December 4, 2013
Yesterday I noticed there was a new sign on the outside of our hospital notifying the public that bringing a gun into the hospital was not welcome. No kidding.
There are signs all around us. Some we pay attention to, others we choose to ignore.
Some signs should never be ignored-- like a red stoplight. Recently I was almost killed when a guy blew through a red light. I had waited my usual two seconds after the light turned green before I proceeded into the intersection. (Thank you State of Illinois’ defensive driving course). I had just enough time to stop with a good 2 feet between the man’s car and mine. The man appeared bewildered and confused and I truly think he just didn't see that the light had turned red. He wasn’t paying attention.
It's funny because I was thinking aboutsuperpowers at the time. I was wondering what superpowers people have, and what they can do on a daily basis to effect change. I was also thinking about how short and brief life can be. Then BOOM! Well, almost boom. Fortunately not a single person was hurt, no cars were damaged, and I was able to proceed after the gentleman backed up out of the intersection. But again it reminded me how quickly our lights can be snuffed out. My superpower that time was good peripheral vision.
There are signs all around us for our health as well.
If we choose to ignore those signs and proceed into the intersection, we might crash. It's a fine balance between deciding which signs to heed and which ones to ignore. If we look at every single sign on the road, we will become distracted.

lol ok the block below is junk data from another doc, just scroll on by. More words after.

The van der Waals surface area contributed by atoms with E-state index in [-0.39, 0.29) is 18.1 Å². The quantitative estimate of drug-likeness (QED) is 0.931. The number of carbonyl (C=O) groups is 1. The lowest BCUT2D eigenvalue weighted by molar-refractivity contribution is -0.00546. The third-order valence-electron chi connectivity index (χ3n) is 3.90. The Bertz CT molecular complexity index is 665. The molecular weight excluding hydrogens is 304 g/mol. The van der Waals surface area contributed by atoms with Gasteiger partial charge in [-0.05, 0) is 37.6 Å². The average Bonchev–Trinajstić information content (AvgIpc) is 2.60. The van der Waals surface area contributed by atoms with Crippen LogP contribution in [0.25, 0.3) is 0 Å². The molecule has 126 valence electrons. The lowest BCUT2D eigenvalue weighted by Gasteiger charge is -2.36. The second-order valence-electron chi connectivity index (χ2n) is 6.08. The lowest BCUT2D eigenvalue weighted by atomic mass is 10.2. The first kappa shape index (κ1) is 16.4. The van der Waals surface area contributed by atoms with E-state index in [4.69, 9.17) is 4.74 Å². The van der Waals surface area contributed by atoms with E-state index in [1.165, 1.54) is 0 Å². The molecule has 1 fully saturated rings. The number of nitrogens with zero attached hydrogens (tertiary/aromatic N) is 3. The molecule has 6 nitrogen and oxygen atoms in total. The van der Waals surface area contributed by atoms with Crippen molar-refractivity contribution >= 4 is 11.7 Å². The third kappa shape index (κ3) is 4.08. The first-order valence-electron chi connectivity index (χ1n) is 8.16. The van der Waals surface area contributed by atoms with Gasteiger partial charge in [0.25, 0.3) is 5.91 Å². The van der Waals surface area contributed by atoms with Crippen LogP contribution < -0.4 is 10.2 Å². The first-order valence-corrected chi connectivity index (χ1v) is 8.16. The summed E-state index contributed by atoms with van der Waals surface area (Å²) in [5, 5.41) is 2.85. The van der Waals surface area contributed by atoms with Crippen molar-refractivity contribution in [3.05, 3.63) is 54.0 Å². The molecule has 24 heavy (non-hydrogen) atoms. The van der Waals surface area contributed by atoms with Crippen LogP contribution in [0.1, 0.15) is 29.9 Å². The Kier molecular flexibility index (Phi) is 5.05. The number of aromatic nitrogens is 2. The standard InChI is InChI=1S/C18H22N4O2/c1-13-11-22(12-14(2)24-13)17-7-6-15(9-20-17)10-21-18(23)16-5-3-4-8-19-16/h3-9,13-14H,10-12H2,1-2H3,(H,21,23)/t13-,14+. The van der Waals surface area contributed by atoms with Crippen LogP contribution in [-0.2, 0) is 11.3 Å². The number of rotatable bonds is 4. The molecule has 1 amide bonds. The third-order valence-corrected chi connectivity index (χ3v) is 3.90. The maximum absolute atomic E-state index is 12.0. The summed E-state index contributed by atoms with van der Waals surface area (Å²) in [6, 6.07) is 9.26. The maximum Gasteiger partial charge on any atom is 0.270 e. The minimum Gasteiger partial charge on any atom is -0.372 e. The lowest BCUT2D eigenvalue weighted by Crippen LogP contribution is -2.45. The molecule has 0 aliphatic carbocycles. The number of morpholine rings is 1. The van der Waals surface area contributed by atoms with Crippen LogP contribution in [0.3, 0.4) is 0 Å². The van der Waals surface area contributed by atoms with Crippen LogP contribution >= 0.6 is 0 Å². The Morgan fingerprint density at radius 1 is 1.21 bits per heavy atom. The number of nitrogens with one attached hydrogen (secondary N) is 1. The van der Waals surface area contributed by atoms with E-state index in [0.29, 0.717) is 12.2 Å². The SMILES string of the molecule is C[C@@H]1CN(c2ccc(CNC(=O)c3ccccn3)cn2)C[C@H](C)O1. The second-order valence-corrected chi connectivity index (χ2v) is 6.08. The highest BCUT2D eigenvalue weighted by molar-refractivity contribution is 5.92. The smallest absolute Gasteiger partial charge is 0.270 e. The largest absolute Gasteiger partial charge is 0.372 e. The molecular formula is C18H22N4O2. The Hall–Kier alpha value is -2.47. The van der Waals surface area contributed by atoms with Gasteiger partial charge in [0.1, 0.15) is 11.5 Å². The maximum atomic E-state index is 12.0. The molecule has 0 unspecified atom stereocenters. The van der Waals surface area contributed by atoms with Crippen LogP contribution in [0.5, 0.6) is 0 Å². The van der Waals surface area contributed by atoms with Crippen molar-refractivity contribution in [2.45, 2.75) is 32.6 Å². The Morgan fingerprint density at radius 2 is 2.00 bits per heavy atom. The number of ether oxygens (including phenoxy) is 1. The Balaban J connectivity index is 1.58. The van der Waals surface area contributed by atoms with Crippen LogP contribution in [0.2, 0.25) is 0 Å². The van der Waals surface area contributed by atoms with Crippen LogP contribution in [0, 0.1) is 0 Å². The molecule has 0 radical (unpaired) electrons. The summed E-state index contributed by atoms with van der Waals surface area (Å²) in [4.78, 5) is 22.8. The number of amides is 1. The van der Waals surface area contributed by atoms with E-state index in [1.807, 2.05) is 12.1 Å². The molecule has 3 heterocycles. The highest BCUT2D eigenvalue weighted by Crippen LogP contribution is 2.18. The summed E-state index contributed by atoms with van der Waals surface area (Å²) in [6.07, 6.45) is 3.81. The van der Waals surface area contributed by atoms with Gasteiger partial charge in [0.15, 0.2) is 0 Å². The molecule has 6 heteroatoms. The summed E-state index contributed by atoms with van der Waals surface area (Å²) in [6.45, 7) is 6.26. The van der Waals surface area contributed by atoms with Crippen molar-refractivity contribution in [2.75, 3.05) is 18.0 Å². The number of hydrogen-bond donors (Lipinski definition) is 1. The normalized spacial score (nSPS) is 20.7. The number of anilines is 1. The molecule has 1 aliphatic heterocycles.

Sometimes signs seems more of a suggestion. If you do the speed limit when everyone else is doing 80 mph, you're more likely to get into an accident from someone tail-gating. On the other hand, ignoring the speed limit in a school or park zone is a BAD idea.
It's as difficult sometimes to know which signs our bodies are giving us and whether or not to pay attention to them.
Some people never learn what “normal” is. Normal is not “perfect.” Normal is not being free of symptoms or signs. Everyone has aches and pains. It's knowing when to be worried that is the trick. Is this pain my heart? Is this pain my chest wall? Could this be a blood clot? Is losing 30 lbs without trying good? Or bad?
Our parents/guardians help when we're younger to cipher out the background noise our bodies are constantly putting out there. Growing pains, catches, itches, hiccups, colds with runny nose and scratchy throat, cramps in our muscles, feet and hands going to sleep in certain positions–all are things our elders teach us how to deal with when we’re kids.
There are however certain signs one should never ignore. A mole that's changing in size or color. A lingering cough. Unexplained weight loss. Urinating frequently, painfully or with blood. Changes in the color of or blood in your stool. New daily persistent headaches. Flashing lights in your eyes. Unexplained weight loss. Uncontrollable nausea and vomiting with abdominal pain.
We learn which signs to ignore through experience and through the help of experts like our parents or our friends or our doctors. The trick is not blowing through the red light. Not missing the signs.
That's kind of how disease can sometimes be too. All of a sudden the light goes from amber to red, the hoarseness became vocal cord cancer. The weight loss is lymphoma. The mole is melanoma.
AND BY ALL MEANS...Talk to your doctor. And your Mom.